Second chances... being able to completely start anew and shed any past life, has always been a quintessential part of the American Dream to me. But if life has anything to say about it, you're still bound to make a lot of the same mistakes. And that's what we see with Pacino and Hackman's characters in Scarecrow. Starting anew... if only they could. Extremely flawed characters, desperately trying to make a better life for themselves, but never being able to truly shed their vices. There is an honesty here that I don't see too often.
Weird sci-fi schlock in the worst possible way. Kong's DNA can take us to the power source in the middle of Hollow Earth, let's use a flying shuttle car that we will later use to restart Kong's heart to follow him because he will naturally take us there so that we can stop Godzilla. It's the only way. Immediately establishing that none of our characters behave in any kind of relatable or rational way.
Ok, now we get to see…
This is the third or fourth time I've seen The Good, the Bad and the Ugly, and it only keeps getting better. This time was unique for two reasons: I was with an audience who laughed at all the right parts, and I was watching the original international cut that hasn't seen a home video release since 1998. There really isn't any reason the original cut couldn't have been included on the current Blu-ray with seamless branching, but I digress.…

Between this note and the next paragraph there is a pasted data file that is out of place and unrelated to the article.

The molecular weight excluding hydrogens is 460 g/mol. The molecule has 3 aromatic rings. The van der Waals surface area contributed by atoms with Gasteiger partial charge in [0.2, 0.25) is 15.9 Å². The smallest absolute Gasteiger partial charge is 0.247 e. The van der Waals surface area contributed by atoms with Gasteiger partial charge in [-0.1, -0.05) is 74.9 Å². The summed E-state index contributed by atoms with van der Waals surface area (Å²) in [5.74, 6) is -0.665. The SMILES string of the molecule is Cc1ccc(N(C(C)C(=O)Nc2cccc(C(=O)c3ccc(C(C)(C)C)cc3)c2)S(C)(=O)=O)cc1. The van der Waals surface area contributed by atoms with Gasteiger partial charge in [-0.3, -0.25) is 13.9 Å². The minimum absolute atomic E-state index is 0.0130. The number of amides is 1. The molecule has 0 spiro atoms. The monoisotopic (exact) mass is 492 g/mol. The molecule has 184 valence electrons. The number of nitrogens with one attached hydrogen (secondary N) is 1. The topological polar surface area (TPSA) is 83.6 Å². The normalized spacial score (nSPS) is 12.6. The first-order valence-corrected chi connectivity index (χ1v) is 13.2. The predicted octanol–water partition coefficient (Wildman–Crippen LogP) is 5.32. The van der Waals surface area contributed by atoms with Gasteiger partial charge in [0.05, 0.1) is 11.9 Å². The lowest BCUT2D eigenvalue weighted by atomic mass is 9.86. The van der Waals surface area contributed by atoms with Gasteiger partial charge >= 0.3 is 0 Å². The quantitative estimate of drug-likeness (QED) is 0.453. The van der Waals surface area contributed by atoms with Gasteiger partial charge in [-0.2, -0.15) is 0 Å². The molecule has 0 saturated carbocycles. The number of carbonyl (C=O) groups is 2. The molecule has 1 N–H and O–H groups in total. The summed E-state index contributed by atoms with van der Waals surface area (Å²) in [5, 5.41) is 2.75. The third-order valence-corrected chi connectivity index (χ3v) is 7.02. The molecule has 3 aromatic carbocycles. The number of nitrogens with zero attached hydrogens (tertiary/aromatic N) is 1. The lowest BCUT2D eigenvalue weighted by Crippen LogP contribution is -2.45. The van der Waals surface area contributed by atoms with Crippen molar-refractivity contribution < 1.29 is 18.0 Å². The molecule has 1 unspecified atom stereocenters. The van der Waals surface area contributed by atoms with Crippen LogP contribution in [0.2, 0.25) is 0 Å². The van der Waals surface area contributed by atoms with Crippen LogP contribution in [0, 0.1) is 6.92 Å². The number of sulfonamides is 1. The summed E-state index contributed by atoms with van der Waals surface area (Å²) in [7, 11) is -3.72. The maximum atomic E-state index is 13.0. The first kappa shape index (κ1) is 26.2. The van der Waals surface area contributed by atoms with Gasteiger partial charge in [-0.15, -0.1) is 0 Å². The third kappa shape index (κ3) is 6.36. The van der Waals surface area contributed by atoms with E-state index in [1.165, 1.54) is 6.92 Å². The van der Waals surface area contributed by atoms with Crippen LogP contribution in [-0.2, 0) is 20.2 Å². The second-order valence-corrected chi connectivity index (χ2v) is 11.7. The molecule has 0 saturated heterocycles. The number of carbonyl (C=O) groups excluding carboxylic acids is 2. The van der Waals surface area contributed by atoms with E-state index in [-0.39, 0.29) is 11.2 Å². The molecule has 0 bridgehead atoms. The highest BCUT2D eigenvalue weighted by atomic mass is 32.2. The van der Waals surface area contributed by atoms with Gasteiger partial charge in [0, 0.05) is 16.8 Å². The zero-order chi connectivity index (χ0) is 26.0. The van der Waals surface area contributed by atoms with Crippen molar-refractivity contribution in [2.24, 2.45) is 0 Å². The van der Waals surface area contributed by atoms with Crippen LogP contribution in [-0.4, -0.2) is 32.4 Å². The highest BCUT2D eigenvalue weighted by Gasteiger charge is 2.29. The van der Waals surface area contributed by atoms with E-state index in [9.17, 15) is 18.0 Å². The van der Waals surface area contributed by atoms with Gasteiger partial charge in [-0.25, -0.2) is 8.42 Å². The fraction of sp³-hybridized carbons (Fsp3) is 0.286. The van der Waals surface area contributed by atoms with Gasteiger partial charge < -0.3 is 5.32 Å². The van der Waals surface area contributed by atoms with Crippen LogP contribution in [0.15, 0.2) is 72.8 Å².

This review may contain spoilers. I can handle the truth.
Shooting a film in one continuous shot is an interesting concept, one so momentous that every time it's done it seems to draw attention, as it did for 2014's Birdman. In 1948, it must have seemed impossible. In fact, it was; a single film reel could only capture a little over ten minutes, so most cuts are hidden. A concept like this could make or break a film, but for Alfred Hitchcock's Rope, it seems like an experiment that elevates…